Friday, December 19, 2014

December 19, 1864: "The darkest and most dismal day . . ."

On this this 150 years ago, Confederate war clerk John B. Jones had his hands full with news and rumors.
December 19th.—The darkest and most dismal day that ever dawned upon the earth, except one. There was no light when the usual hour came round, and later the sun refused to shine. There was fog, and afterward rain.

Northern papers say Hood has been utterly routed, losing all his guns!

A letter from Mr. ——— to ———, dated Richmond, December 17th, 1864, says: “I have the honor to report my success as most remarkable and satisfactory. I have ascertained the whole Yankee mail line, from the gun-boats to your city, with all the agents save one. You will be surprised when informed, from the lowest to the highest class. The agent in your city, and most likely in your department, has yet to be discovered. This is as certain as what we have learned (his arrest, I mean), for the party in whose hands the mail is put coming from your city is known to us; and we have only to learn who gives him the mail, which can be done upon arrest, if not sooner, to know everything. What shall be done with the parties (spies, of course) when we are ready to act? If you ever intimate that trials are tedious, etc., the enemy seize citizens from some neighborhood as hostages, when their emissaries are disturbed. I will dispatch, if it be authorized, and that will end the matter. The lady I spoke to you of is the fountain-head. What to do with females troubles me, for I dislike to be identified with their arrest.

“I request that a good boat, with three torpedoes, and a man who understands working them, be sent to Milford to report to me at Edge Hill. Let the man be mum on all questions. I would meet him at Milford, if I knew the day (distance is twenty-five miles), with a wagon, to take him, torpedoes, and boat to the point required. I must be sure of the day.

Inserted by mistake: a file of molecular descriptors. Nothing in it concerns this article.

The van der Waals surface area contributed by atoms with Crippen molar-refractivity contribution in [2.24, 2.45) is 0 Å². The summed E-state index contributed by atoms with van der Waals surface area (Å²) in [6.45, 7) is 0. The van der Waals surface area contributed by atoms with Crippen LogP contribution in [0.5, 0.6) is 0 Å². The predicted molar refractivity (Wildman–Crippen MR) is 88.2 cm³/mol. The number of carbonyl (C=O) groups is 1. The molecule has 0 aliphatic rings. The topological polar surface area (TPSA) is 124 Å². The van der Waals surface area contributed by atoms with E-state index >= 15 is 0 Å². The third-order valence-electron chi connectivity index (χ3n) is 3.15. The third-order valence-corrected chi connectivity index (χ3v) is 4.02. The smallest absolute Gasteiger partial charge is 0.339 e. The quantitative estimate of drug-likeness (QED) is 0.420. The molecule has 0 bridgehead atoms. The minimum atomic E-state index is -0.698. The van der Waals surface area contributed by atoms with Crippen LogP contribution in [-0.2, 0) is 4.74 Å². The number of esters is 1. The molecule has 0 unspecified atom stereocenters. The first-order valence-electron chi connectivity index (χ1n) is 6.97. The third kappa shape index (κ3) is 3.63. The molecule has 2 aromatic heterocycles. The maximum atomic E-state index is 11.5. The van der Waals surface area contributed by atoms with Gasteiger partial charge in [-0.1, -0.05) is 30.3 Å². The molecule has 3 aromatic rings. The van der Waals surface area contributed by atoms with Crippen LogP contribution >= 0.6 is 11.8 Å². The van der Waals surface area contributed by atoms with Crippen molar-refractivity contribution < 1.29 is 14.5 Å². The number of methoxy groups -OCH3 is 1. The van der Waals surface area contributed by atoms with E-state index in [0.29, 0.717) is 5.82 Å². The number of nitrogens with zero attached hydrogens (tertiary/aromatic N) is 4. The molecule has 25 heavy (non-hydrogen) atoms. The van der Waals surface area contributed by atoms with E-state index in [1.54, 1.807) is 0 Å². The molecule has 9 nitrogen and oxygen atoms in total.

“Have the following advertisement published in Monday’s papers:

“‘Yankees Escaped! $1000 Reward!—A Yankee officer and three privates escaped from prison on Thursday night, with important matter upon their persons. The above reward will be given for their detection.’

“Let me hear from you through Cawood’s Line, upon receipt of this. Respectfully, etc. ———.”

We have the spectacle now of three full generals—Johnston, Beauregard, and Bragg—without armies to command; and the armies in the field apparently melting away under the lead of subordinate, if not incompetent leaders. So much for the administration of the Adjutant-General’s office.

Governor Smith is still exempting deputy sheriffs, constables, etc.—all able-bodied.

It is rumored on the street that we intend evacuating Savannah. How did that get out—if, indeed, such is the determination? There are traitors in high places—or near them.

It is also rumored that the Danville Railroad has been cut. I don’t believe it—yet.

There is deep vexation in the city—a general apprehension that our affairs are rapidly approaching a crisis such as has not been experienced before. There is also much denunciation of the President for the removal of Gen. Johnston from the command of the Army of Tennessee.

Hon. Mr. Foote declared, Saturday, that he would resign his seat if the bill to suspend the writ of habeas corpus, now pending, became a law. There is much consternation—but it is of a sullen character, without excitement.

The United States Congress has ordered that notice be given Great Britain of an intention on the part of the Federal Government to increase the naval force on the lakes; also a proposition has been introduced to terminate the Reciprocity Treaty. And Gen. Dix orders his military subordinates to pursue any rebel raiders even into Canada and bring them over. So, light may come from that quarter. A war with England would be our peace.